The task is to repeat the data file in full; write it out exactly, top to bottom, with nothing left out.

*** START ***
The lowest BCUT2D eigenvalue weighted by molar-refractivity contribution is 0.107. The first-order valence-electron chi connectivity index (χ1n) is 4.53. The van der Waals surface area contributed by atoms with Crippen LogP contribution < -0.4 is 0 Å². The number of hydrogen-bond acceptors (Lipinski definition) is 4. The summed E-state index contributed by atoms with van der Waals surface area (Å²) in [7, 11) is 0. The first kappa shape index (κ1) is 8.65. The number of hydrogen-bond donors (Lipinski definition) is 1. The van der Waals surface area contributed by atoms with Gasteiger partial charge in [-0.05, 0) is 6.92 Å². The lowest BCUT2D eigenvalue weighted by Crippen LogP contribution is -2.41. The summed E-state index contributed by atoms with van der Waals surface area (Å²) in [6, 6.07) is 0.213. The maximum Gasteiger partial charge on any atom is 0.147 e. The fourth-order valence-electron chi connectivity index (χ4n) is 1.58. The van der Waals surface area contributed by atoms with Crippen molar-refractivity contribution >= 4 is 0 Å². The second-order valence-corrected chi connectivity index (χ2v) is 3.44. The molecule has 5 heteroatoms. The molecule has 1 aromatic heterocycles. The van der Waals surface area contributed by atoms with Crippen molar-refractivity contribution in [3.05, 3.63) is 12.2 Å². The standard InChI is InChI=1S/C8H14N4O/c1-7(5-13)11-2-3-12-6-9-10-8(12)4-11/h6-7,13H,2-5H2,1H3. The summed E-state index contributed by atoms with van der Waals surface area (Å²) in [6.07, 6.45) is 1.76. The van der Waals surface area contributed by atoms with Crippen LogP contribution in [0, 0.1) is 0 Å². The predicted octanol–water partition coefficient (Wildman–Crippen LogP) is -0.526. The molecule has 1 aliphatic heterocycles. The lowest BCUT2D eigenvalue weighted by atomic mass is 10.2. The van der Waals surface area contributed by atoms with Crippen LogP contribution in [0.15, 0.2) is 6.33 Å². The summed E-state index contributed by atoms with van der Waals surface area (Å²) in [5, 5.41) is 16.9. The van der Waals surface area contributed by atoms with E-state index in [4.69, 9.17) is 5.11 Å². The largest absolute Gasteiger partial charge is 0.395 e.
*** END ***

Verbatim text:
The lowest BCUT2D eigenvalue weighted by molar-refractivity contribution is 0.107. The first-order valence-electron chi connectivity index (χ1n) is 4.53. The van der Waals surface area contributed by atoms with Crippen LogP contribution < -0.4 is 0 Å². The number of hydrogen-bond acceptors (Lipinski definition) is 4. The summed E-state index contributed by atoms with van der Waals surface area (Å²) in [7, 11) is 0. The first kappa shape index (κ1) is 8.65. The number of hydrogen-bond donors (Lipinski definition) is 1. The van der Waals surface area contributed by atoms with Gasteiger partial charge in [-0.05, 0) is 6.92 Å². The lowest BCUT2D eigenvalue weighted by Crippen LogP contribution is -2.41. The summed E-state index contributed by atoms with van der Waals surface area (Å²) in [6, 6.07) is 0.213. The maximum Gasteiger partial charge on any atom is 0.147 e. The fourth-order valence-electron chi connectivity index (χ4n) is 1.58. The van der Waals surface area contributed by atoms with Crippen molar-refractivity contribution >= 4 is 0 Å². The second-order valence-corrected chi connectivity index (χ2v) is 3.44. The molecule has 5 heteroatoms. The molecule has 1 aromatic heterocycles. The van der Waals surface area contributed by atoms with Crippen molar-refractivity contribution in [3.05, 3.63) is 12.2 Å². The standard InChI is InChI=1S/C8H14N4O/c1-7(5-13)11-2-3-12-6-9-10-8(12)4-11/h6-7,13H,2-5H2,1H3. The summed E-state index contributed by atoms with van der Waals surface area (Å²) in [6.07, 6.45) is 1.76. The van der Waals surface area contributed by atoms with Crippen LogP contribution in [0, 0.1) is 0 Å². The predicted octanol–water partition coefficient (Wildman–Crippen LogP) is -0.526. The molecule has 1 aliphatic heterocycles. The lowest BCUT2D eigenvalue weighted by atomic mass is 10.2. The van der Waals surface area contributed by atoms with Crippen LogP contribution in [0.15, 0.2) is 6.33 Å². The summed E-state index contributed by atoms with van der Waals surface area (Å²) in [5, 5.41) is 16.9. The van der Waals surface area contributed by atoms with E-state index in [4.69, 9.17) is 5.11 Å². The largest absolute Gasteiger partial charge is 0.395 e.